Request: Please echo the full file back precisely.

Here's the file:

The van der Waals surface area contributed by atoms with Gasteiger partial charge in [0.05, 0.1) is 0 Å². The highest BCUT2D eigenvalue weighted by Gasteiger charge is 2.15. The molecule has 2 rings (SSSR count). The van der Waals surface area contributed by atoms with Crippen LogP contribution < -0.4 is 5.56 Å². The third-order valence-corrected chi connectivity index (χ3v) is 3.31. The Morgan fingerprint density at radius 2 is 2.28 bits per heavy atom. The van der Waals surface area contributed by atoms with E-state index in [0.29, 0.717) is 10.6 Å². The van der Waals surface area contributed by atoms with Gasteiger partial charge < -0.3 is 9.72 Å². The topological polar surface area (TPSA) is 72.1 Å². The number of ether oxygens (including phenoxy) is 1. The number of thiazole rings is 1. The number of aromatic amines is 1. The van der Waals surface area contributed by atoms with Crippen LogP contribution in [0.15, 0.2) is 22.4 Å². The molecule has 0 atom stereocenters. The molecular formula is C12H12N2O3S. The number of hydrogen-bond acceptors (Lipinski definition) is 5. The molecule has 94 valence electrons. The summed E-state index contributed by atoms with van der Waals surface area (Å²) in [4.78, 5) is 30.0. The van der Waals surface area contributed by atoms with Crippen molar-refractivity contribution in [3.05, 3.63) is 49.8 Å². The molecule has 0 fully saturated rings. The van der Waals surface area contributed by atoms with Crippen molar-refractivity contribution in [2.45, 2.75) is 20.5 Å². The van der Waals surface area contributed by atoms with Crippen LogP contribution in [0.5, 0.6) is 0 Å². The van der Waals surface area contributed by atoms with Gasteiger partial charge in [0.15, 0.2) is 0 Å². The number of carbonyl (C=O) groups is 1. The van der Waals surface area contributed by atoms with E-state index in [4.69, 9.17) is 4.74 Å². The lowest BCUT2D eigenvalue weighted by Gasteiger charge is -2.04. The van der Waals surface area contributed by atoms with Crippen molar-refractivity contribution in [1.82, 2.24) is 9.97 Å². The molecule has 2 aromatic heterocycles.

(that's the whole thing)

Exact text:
The van der Waals surface area contributed by atoms with Gasteiger partial charge in [0.05, 0.1) is 0 Å². The highest BCUT2D eigenvalue weighted by Gasteiger charge is 2.15. The molecule has 2 rings (SSSR count). The van der Waals surface area contributed by atoms with Crippen LogP contribution < -0.4 is 5.56 Å². The third-order valence-corrected chi connectivity index (χ3v) is 3.31. The Morgan fingerprint density at radius 2 is 2.28 bits per heavy atom. The van der Waals surface area contributed by atoms with E-state index in [0.29, 0.717) is 10.6 Å². The van der Waals surface area contributed by atoms with Gasteiger partial charge < -0.3 is 9.72 Å². The topological polar surface area (TPSA) is 72.1 Å². The number of ether oxygens (including phenoxy) is 1. The number of thiazole rings is 1. The number of aromatic amines is 1. The van der Waals surface area contributed by atoms with Crippen LogP contribution in [0.15, 0.2) is 22.4 Å². The molecule has 0 atom stereocenters. The molecular formula is C12H12N2O3S. The number of hydrogen-bond acceptors (Lipinski definition) is 5. The molecule has 94 valence electrons. The summed E-state index contributed by atoms with van der Waals surface area (Å²) in [4.78, 5) is 30.0. The van der Waals surface area contributed by atoms with Crippen molar-refractivity contribution in [3.05, 3.63) is 49.8 Å². The molecule has 0 fully saturated rings. The van der Waals surface area contributed by atoms with Crippen molar-refractivity contribution in [2.45, 2.75) is 20.5 Å². The van der Waals surface area contributed by atoms with Crippen LogP contribution in [0.5, 0.6) is 0 Å². The van der Waals surface area contributed by atoms with Gasteiger partial charge in [0.15, 0.2) is 0 Å². The number of carbonyl (C=O) groups is 1. The van der Waals surface area contributed by atoms with E-state index in [4.69, 9.17) is 4.74 Å². The lowest BCUT2D eigenvalue weighted by Gasteiger charge is -2.04. The van der Waals surface area contributed by atoms with Crippen molar-refractivity contribution in [1.82, 2.24) is 9.97 Å². The molecule has 2 aromatic heterocycles.